New Zealand Double At Edinburgh 7S

New Zealand Double At Edinburgh 7S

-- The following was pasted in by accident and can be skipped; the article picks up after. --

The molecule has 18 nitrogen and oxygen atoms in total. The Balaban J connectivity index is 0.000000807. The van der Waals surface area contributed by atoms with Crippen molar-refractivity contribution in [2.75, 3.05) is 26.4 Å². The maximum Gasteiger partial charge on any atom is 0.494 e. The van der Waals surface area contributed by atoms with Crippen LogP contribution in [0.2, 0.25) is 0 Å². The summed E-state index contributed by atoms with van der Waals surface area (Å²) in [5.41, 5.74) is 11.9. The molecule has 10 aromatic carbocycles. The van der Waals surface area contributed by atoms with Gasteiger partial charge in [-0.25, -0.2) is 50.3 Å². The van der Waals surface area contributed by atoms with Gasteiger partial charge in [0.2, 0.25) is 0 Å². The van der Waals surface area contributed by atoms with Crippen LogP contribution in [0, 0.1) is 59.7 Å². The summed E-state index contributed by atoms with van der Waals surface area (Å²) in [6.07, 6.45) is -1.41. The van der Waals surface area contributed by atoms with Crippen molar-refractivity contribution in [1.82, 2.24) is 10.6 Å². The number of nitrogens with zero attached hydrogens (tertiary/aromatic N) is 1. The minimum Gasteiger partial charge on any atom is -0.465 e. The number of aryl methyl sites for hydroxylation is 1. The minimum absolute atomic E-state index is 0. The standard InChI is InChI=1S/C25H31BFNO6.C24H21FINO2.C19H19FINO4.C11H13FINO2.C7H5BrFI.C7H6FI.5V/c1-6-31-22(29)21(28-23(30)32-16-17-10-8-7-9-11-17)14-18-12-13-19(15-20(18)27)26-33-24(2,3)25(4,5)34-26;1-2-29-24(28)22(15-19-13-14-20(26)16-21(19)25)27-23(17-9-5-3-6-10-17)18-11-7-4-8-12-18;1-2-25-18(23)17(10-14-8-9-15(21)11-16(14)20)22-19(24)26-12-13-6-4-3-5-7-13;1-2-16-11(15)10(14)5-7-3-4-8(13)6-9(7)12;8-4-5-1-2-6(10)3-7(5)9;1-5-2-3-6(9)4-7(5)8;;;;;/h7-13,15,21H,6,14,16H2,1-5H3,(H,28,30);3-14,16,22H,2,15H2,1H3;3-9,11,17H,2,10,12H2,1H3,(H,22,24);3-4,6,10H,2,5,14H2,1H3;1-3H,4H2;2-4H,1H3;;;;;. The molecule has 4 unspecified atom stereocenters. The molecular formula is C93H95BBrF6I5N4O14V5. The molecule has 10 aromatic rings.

New Zealand took the honours at Murrayfield this afternoon. They won the Emirates Airline Edinburgh 7s, beating Samoa 34-5 in the final, and by doing so they edged past Fiji to regain the IRB World Series trophy.New Zealand took the honours at Murrayfield this afternoon. They won the Emirates Airline Edinburgh 7s, beating Samoa 34-5 in the final, and by doing so they edged past Fiji to regain the IRB Sevens World Series trophy. The celebrations, including a spectacular Haka by the champions, brought a fitting end to the inaugural Edinburgh event. Some 29,405 spectators headed to the home of Scottish rugby over the course of the two day tournament, that not only delivered a stunning display of top class international rugby but also united some 2000 participants of all ages from ever corner of Scotland for a Festival of Rugby on the back pitches. New Zealand coach Gordon Tietjens was certainly pleased and impressed. He said: It was a great victory to win the final. I remember winning the first World Series title in the 1999/2000 season and it was under similar circumstances with Fiji going into the last event in the lead. It was a great tournament and this was a good venue. I think this leg of the series will grow and grow and for a first up tournament, they’ve [organisers] done a magnificent job. I have to say I was pleasantly surprised but they generated a lot of atmosphere in the ground, he added. Fiji, last year’s series winners, had to be content with the consolation of winning the Plate, beating Kenya 31-7 in the final. That victory took their series tally to 128 points, but New Zealand beat that with 130 in winning the Cup for the seventh time in the competition’s eight years. In the six matches over the two days New Zealand scored 195 points and conceded only five tries. Those figures alone were a simple measure of the huge dominance they exerted on the tournament. Samoa went into the final with a squad depleted because of disciplinary action. Uale Mai was suspended for one match after he had been cited for striking an opponent in the 24-14 semi-final victory against Argentina. In the final itself Fautua Otto gave Samoa hope with a try that replied to Adam Thomson’s opening score and cut New Zealand’s lead to 7-5. But straight from the restart Thomson ran away for his second try, and immediately after Lolo Lui had been sin-binned New Zealand captain D J Forbes scored for a 19-5 half-time lead. Forbes had a second after the interval. Then Tomasi Cama ran in from a close-range scrum to add to his two first-half conversions, and Afeleke Pelenise finished off with an interception try. Close on 30,000 were drawn to Murrayfield over the two days – 13,950 on Saturday, and 15,419 today. But the home support’s dreams of seeing Scotland make an extended run to a final were destroyed by Argentinean and Kenyan hands. The Pumas removed the Scots from the Cup competition at the quarter-final stage, and Kenya followed up by beating the home team in a Plate semi-final. Scotland paid the penalties for two poor kick-offs against Argentina. From each they conceded a try, the first by Gonzalo Camacho only 38 seconds into the match, and the Argentineans went on to a 22-10 victory despite Scottish tries by Mark Robertson and Roddy Grant. Robertson’s score briefly revived Scottish hopes, cutting the Pumas back to 17-5, but from a faulty restart Ramiro del Busto notched a third Argentinean try before Grant’s late counter. To lose to Kenya, however, was much more galling as the Scots led 17-5 at the interval. Colin Shaw opened and closed the first-half scoring with his strong runs up the right touchline. Scott Forrest, the Scotland captain, also scored, but instead of pressing home their advantage in the second half the home team lost tries to Humphrey Kayange and Gibson Weru Kahuthia. England and France won the two other trophies on offer in the Murrayfield tournament. The former beat Portugal 31-0 in the Bowl final, with two tries each by Tom Williams and Noah Cato as well as one from Michael Hills, and the French won the Shield with victory against Russia by 21-12. England and Fiji each had to go to extra time to reach their finals. Hills took England through against Australia 24-19 after an extra minute, and Fiji saw off South Africa in overtime, though almost three minutes had gone before Mosese Volavola eased the islanders through by 19-14. Fiji’s William Ryder seemed to have settled that tie late in the second half with a try that hoisted his tally to 403 at the top of the world series points-scoring list. But time was still left for Gio Aplon to draw South Africa level. Among the lesser lights none did more than Russia to attract the Murrayfield crowd’s support, especially in the Shield semi-final win against Italy. Vladimir Ostroushko scored three tries in that 19-17 victory, charging up the touchline like a Russian rhino. He had another in the Shield final, and even though could not prevent defeat the Scottish crowd responded to that score if he were one of their own.

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